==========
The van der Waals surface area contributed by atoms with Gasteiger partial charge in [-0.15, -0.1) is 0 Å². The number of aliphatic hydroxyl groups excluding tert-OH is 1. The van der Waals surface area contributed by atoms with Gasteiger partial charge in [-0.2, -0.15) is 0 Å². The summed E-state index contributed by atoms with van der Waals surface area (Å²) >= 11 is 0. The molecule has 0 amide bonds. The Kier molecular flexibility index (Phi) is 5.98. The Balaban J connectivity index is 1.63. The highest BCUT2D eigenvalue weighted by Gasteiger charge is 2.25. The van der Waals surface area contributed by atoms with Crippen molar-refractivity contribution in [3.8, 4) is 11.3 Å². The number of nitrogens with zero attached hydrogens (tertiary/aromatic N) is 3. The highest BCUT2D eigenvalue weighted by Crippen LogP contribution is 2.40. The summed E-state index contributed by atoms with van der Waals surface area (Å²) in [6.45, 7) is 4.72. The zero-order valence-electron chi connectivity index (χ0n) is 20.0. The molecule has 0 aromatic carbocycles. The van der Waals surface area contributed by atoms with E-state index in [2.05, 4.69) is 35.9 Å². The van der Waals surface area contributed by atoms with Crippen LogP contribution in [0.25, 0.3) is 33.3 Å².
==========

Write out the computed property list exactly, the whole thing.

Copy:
The van der Waals surface area contributed by atoms with Gasteiger partial charge in [-0.15, -0.1) is 0 Å². The number of aliphatic hydroxyl groups excluding tert-OH is 1. The van der Waals surface area contributed by atoms with Gasteiger partial charge in [-0.2, -0.15) is 0 Å². The summed E-state index contributed by atoms with van der Waals surface area (Å²) >= 11 is 0. The molecule has 0 amide bonds. The Kier molecular flexibility index (Phi) is 5.98. The Balaban J connectivity index is 1.63. The highest BCUT2D eigenvalue weighted by Gasteiger charge is 2.25. The van der Waals surface area contributed by atoms with Crippen molar-refractivity contribution in [3.8, 4) is 11.3 Å². The number of nitrogens with zero attached hydrogens (tertiary/aromatic N) is 3. The highest BCUT2D eigenvalue weighted by Crippen LogP contribution is 2.40. The summed E-state index contributed by atoms with van der Waals surface area (Å²) in [6.45, 7) is 4.72. The zero-order valence-electron chi connectivity index (χ0n) is 20.0. The molecule has 0 aromatic carbocycles. The van der Waals surface area contributed by atoms with E-state index in [2.05, 4.69) is 35.9 Å². The van der Waals surface area contributed by atoms with Crippen LogP contribution in [0.25, 0.3) is 33.3 Å².